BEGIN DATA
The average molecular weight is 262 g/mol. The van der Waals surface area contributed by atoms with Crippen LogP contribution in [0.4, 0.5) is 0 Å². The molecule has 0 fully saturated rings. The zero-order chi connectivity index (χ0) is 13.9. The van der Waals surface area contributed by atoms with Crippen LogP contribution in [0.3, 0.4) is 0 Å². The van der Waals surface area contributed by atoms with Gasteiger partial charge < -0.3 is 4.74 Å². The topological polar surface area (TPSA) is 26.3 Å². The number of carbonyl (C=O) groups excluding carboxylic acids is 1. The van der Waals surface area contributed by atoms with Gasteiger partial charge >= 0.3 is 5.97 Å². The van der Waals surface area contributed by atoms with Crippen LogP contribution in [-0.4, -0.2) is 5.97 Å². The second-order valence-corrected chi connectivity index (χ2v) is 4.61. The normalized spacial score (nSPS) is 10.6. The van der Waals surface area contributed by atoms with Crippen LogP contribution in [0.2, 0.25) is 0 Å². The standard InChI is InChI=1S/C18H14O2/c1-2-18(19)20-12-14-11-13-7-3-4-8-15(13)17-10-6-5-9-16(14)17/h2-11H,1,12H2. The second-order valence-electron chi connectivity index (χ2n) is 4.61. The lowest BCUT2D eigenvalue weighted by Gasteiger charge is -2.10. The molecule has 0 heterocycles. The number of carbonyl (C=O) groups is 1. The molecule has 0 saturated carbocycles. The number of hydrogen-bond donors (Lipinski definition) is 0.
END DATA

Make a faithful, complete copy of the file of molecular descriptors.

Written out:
The average molecular weight is 262 g/mol. The van der Waals surface area contributed by atoms with Crippen LogP contribution in [0.4, 0.5) is 0 Å². The molecule has 0 fully saturated rings. The zero-order chi connectivity index (χ0) is 13.9. The van der Waals surface area contributed by atoms with Crippen LogP contribution in [0.3, 0.4) is 0 Å². The van der Waals surface area contributed by atoms with Gasteiger partial charge < -0.3 is 4.74 Å². The topological polar surface area (TPSA) is 26.3 Å². The number of carbonyl (C=O) groups excluding carboxylic acids is 1. The van der Waals surface area contributed by atoms with Gasteiger partial charge >= 0.3 is 5.97 Å². The van der Waals surface area contributed by atoms with Crippen LogP contribution in [-0.4, -0.2) is 5.97 Å². The second-order valence-corrected chi connectivity index (χ2v) is 4.61. The normalized spacial score (nSPS) is 10.6. The van der Waals surface area contributed by atoms with Crippen LogP contribution in [0.2, 0.25) is 0 Å². The standard InChI is InChI=1S/C18H14O2/c1-2-18(19)20-12-14-11-13-7-3-4-8-15(13)17-10-6-5-9-16(14)17/h2-11H,1,12H2. The second-order valence-electron chi connectivity index (χ2n) is 4.61. The lowest BCUT2D eigenvalue weighted by Gasteiger charge is -2.10. The molecule has 0 heterocycles. The number of carbonyl (C=O) groups is 1. The molecule has 0 saturated carbocycles. The number of hydrogen-bond donors (Lipinski definition) is 0.